A realistic fact of family life is that children can push our frustration buttons. We like to divide tantrums into two categories. The first category is manipulation tantrums. This is where a child uses obnoxious behavior in hopes of getting his way. The second category is frustration tantrums. This is when a child gets frustrated trying to put on her shoe, throws the shoe against the wall, and screams. Or, sometimes the child works himself into a snit and blurts out, “I hate you mommy…” Here’s some tantrum-taming tips we learned with our own children and from parents in our practice:
Set the ground rules. Let your child know right away that you don’t listen to tantrum-speak. When he yells or screams, simply say, “Give mommy your nice voice…” or go into another room while saying, “When you can talk to mommy in your nice voice, then we’ll play…” Once children realize that their tantrums get them nowhere, this behavior will self-destruct.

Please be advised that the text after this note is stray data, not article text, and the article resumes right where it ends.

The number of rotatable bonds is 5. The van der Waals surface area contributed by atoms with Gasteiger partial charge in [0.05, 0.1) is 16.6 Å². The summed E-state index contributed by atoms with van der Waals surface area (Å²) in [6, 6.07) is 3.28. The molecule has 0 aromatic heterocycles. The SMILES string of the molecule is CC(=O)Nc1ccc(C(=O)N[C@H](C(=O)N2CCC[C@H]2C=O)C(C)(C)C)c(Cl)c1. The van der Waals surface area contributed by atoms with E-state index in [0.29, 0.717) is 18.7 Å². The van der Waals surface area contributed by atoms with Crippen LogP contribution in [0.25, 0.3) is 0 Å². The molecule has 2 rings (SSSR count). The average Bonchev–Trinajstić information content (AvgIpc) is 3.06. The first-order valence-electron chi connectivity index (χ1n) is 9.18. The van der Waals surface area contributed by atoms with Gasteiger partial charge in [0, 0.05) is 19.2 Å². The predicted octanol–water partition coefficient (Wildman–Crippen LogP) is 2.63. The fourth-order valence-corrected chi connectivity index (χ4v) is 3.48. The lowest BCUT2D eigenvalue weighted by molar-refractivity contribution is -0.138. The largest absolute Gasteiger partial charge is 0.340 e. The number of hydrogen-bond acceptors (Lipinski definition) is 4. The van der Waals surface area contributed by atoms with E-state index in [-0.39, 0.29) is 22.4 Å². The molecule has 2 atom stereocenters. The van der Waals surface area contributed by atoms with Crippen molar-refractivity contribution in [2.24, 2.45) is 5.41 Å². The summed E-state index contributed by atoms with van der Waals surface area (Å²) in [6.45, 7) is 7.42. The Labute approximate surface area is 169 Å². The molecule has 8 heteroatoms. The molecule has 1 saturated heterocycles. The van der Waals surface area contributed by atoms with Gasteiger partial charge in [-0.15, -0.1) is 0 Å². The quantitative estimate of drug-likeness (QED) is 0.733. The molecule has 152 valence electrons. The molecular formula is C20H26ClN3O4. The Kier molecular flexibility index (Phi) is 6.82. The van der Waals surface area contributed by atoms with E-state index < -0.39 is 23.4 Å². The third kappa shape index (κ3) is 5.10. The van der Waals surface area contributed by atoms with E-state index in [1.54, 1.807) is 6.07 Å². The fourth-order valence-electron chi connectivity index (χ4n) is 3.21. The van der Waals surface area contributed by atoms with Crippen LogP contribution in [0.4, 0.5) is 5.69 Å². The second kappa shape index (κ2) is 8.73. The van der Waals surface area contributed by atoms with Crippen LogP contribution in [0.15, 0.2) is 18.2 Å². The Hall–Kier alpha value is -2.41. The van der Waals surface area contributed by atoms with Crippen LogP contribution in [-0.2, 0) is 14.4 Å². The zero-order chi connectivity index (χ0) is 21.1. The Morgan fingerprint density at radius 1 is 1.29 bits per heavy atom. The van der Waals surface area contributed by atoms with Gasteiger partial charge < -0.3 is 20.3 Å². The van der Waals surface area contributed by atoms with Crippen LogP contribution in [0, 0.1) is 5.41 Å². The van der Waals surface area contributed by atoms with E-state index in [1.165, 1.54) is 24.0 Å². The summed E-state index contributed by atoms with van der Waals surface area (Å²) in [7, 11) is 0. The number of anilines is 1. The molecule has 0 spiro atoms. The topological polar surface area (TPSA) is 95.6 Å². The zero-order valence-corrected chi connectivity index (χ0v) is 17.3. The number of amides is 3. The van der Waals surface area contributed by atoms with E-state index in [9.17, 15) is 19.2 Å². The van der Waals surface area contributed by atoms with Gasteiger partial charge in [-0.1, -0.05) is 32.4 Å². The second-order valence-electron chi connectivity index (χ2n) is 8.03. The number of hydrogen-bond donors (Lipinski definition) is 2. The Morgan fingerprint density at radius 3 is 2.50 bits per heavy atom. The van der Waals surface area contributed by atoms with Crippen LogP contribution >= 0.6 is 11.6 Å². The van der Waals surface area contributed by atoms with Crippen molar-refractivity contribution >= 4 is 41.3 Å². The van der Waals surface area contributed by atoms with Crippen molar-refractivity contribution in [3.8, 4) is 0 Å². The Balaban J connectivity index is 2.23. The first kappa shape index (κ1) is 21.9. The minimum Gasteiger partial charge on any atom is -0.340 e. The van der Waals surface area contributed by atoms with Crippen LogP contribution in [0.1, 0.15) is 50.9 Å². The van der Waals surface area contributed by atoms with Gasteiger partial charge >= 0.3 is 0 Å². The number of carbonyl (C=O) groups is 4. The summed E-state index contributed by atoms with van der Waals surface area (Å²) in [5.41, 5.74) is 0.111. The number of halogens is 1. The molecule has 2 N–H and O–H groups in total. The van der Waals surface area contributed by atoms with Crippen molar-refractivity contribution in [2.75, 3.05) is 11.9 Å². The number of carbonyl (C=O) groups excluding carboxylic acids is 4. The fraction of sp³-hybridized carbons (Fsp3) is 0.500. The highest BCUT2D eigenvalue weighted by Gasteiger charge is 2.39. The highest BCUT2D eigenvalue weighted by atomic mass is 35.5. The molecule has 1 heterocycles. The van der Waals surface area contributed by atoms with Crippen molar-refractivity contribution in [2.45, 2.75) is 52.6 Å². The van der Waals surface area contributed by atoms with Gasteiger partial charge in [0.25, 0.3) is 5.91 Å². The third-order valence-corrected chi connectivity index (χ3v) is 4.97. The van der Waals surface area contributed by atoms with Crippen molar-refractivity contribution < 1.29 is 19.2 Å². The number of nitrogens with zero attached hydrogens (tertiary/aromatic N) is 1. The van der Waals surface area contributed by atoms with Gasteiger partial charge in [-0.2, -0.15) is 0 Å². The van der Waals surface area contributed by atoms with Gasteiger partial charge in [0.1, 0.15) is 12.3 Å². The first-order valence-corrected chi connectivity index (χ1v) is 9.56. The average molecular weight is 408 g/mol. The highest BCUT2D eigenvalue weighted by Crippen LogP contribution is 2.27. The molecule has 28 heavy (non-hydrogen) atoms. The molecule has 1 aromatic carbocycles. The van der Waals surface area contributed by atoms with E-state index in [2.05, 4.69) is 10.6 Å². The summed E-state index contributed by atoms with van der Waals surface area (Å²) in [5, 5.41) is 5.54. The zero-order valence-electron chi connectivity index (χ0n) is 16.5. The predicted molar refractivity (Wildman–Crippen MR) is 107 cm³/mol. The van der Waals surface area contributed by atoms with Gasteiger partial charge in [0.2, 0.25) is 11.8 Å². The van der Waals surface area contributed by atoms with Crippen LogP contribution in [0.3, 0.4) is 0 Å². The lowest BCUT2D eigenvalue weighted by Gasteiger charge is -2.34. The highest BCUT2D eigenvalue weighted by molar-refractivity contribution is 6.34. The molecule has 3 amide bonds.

Show empathy. When the little volcano erupts, instead of letting your child push your anger buttons and blowing off steam yourself, immediately ask yourself, “If I were (name) how would I want my mother/father to act?” It’s amazing how this sensitivity tool will prompt you to nearly always make an appropriate response. That’s because your child who is out of control needs you to respond like an adult who is in control.
Time-out the tantrum. If your child’s tantrums occur in a public place, such as a supermarket, simply take him out to the car to listen to soothing music and your calming words until he settles. Again, he’s getting two messages: tantrums get him nowhere and, secondly, you will help him through it. One of our toddlers went through a screaming and yelling stage. We responded with, “Only scream on the grass.” When he started to scream, we took him outside and let him scream it out. That stage soon passed.
Turn a problem into an opportunity. Approach tantrums as an opportunity to connect with your child. In this way, the child learns that you are a valuable resource to help him out of his mess. This sets the stage for trusted communication later when the stakes are higher than a temporary tantrum.
Once your child gets more verbal and can express his needs and frustrations more in words rather than actions, this behavior will soon pass.